How it all started:
Summer is extremely busy for our library system. To reward/motivate staff in this busy time, I came up with the idea of doing a staff summer reading program. After all, staff can't participate in our regular program for the public.
Funding, Set-Up, and How It Works:
Once I had the idea, I approached our Friends of the Library. I will admit that we have a very generous Friends group. I asked for $100 to fund prizes throughout the summer.
Since we already had dates in place for our kids, teen, and adult summer reading programs, I used those dates for our staff program (which also helps all staff to remember them). We have a 10 week program, so I split up our prize money so $10 a week was passed out. To have the most possible winners, and still have a cool prize, we pass out $5 gift cards to local restaurants. My only requirement for including a restaurant in the program is that you have to be able to reach it from all 3 locations in a 1-hour lunch break and be able to fund most/all of your lunch with a $5 gift card.
While for our kids and teens we count time read for summer reading, for this program we count items read/watched. We wanted our staff to be using our collection, which made them better at readers' advisory. They could read a book or a magazine, listen to a music cd or audiobook, or play a video game. When they finished, they filled out a form and returned it to me. Drawings were run every Monday morning before the library opened.
In addition, we run a Staff Recommends blog on our web site. Personally, I think that it is low on everybody's TBD list. To bring it back to the forefront, we offer an additional entry for every item written up on the Staff Recommends blog.
You may wonder what we do with all of these recommendations. We are able to run booklists off of our web page. I set them up each summer and call them "Staff Recommends for Summer Reading", "Staff Recommends for Summer Listening", etc. As staff members submit their entries, I take any with a 4 or a 5 rating and add them to the lists.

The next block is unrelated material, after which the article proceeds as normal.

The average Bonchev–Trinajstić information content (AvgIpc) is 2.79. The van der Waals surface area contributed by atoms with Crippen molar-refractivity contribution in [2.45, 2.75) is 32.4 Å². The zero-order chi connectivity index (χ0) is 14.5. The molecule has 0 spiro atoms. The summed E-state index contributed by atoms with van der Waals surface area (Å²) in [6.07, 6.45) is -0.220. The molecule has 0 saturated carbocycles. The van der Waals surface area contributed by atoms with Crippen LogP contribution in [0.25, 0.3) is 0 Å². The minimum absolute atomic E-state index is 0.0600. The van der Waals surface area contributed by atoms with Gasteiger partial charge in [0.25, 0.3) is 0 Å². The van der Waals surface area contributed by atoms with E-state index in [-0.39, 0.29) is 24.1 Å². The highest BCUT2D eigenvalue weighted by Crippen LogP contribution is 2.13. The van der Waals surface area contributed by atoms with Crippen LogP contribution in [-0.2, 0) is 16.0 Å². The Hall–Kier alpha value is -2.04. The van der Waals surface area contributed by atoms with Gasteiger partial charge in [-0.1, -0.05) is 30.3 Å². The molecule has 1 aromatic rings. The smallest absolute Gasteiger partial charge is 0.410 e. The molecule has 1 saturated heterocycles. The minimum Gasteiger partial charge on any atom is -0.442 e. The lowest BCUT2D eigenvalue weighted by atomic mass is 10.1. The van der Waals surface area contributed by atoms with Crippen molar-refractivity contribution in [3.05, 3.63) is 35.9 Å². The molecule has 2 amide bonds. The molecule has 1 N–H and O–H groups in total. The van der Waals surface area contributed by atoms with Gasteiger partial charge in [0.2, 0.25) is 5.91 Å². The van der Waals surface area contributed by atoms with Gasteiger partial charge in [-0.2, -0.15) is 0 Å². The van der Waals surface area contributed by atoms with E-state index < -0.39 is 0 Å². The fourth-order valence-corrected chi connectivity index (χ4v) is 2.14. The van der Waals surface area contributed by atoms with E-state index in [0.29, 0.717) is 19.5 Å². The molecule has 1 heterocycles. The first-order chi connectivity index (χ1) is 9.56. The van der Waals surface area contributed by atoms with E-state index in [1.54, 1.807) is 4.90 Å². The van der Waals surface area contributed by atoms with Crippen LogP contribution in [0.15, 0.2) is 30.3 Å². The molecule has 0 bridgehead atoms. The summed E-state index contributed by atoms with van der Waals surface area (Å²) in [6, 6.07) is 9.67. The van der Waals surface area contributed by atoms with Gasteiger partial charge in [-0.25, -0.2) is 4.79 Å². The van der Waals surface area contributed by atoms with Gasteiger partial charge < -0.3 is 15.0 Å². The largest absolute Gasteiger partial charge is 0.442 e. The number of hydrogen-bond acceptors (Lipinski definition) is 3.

For the first couple of years, I took suggestions from staff to get the program going. After all, the prizes are for them. You will want to appeal to a wide variety of people-some eat healthy and some eat fast food. Our three most popular choices are Jimmy Johns, Panera, and "choose your own". We have also included Subway, McDonalds, Starbucks, Target, and Dairy Queen.
Issues that have happened:
- We have a lot of volunteers who work at our three locations. We were asked if they could participate. Since volunteers were able to participate in our regular summer reading programs, we did exclude them from the staff one. Now we say that it is for paid staff.
- While it doesn't happen often, there is always one staff member a year who stuffs the entries with a stack of picture books. While on one hand, they are not anywhere near their reading level, they are still using library materials. This makes them better able to recommend items to the public. If you run a program like this, you will want to decide ahead of time what to do in this type of situation.
- Check with the restaurants ahead of time to make sure that they offer gift cards. It also helps if you buy them ahead of time. We have had restaurants stop carrying gift cards right in the middle of the program (Taco Bell and Mr. Pita). In those instances, we offer a "choose your own" gift card.
How it has changed:
Last summer we moved away from a paper program and had everybody log their items online, similar to what the public does (we use Evanced). In addition to being good for the environment, it gave staff a chance to use the program, which made them better able to explain how to work the online portion of our summer reading program to the public. When we moved to an online system, our staff participation increased 300%. This was a big shock to me, but I just love saying it out loud.
We are now in our 6th year and I am very excited to see the results. Personally I am hoping to increase again, but after the 300% last year, it may be a stretch.